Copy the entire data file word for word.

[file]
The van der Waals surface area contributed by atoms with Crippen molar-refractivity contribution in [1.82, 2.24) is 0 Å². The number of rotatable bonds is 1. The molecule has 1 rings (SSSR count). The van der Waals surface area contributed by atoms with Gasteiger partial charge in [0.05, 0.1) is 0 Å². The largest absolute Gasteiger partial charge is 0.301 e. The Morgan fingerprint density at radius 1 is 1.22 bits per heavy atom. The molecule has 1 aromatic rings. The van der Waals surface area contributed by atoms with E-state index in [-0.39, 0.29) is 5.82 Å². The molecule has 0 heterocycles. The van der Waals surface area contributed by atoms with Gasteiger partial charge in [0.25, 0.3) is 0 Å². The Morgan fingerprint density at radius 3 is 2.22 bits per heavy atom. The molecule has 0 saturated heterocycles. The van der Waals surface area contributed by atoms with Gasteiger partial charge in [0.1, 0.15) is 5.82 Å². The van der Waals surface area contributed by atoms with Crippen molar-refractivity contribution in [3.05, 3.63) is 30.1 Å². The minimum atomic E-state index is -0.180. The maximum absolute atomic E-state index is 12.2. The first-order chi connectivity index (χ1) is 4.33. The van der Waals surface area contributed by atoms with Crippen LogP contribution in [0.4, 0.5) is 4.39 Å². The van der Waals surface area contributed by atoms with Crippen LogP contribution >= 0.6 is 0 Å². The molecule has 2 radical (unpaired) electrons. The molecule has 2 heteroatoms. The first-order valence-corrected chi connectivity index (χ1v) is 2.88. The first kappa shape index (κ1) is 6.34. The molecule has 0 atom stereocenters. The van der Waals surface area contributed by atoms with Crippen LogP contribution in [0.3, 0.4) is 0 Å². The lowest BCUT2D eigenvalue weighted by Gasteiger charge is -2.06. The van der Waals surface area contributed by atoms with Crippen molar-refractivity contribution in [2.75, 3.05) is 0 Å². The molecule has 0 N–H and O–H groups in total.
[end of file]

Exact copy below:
The van der Waals surface area contributed by atoms with Crippen molar-refractivity contribution in [1.82, 2.24) is 0 Å². The number of rotatable bonds is 1. The molecule has 1 rings (SSSR count). The van der Waals surface area contributed by atoms with Gasteiger partial charge in [0.05, 0.1) is 0 Å². The largest absolute Gasteiger partial charge is 0.301 e. The Morgan fingerprint density at radius 1 is 1.22 bits per heavy atom. The molecule has 1 aromatic rings. The van der Waals surface area contributed by atoms with E-state index in [-0.39, 0.29) is 5.82 Å². The molecule has 0 heterocycles. The van der Waals surface area contributed by atoms with Gasteiger partial charge in [0.25, 0.3) is 0 Å². The Morgan fingerprint density at radius 3 is 2.22 bits per heavy atom. The molecule has 0 saturated heterocycles. The van der Waals surface area contributed by atoms with Gasteiger partial charge in [0.1, 0.15) is 5.82 Å². The van der Waals surface area contributed by atoms with Crippen molar-refractivity contribution in [3.05, 3.63) is 30.1 Å². The minimum atomic E-state index is -0.180. The maximum absolute atomic E-state index is 12.2. The first-order chi connectivity index (χ1) is 4.33. The van der Waals surface area contributed by atoms with Crippen LogP contribution in [0.4, 0.5) is 4.39 Å². The van der Waals surface area contributed by atoms with Crippen LogP contribution >= 0.6 is 0 Å². The molecule has 2 radical (unpaired) electrons. The molecule has 2 heteroatoms. The first-order valence-corrected chi connectivity index (χ1v) is 2.88. The first kappa shape index (κ1) is 6.34. The molecule has 0 atom stereocenters. The van der Waals surface area contributed by atoms with Crippen LogP contribution in [0.3, 0.4) is 0 Å². The lowest BCUT2D eigenvalue weighted by Gasteiger charge is -2.06. The van der Waals surface area contributed by atoms with Crippen molar-refractivity contribution in [2.75, 3.05) is 0 Å². The molecule has 0 N–H and O–H groups in total.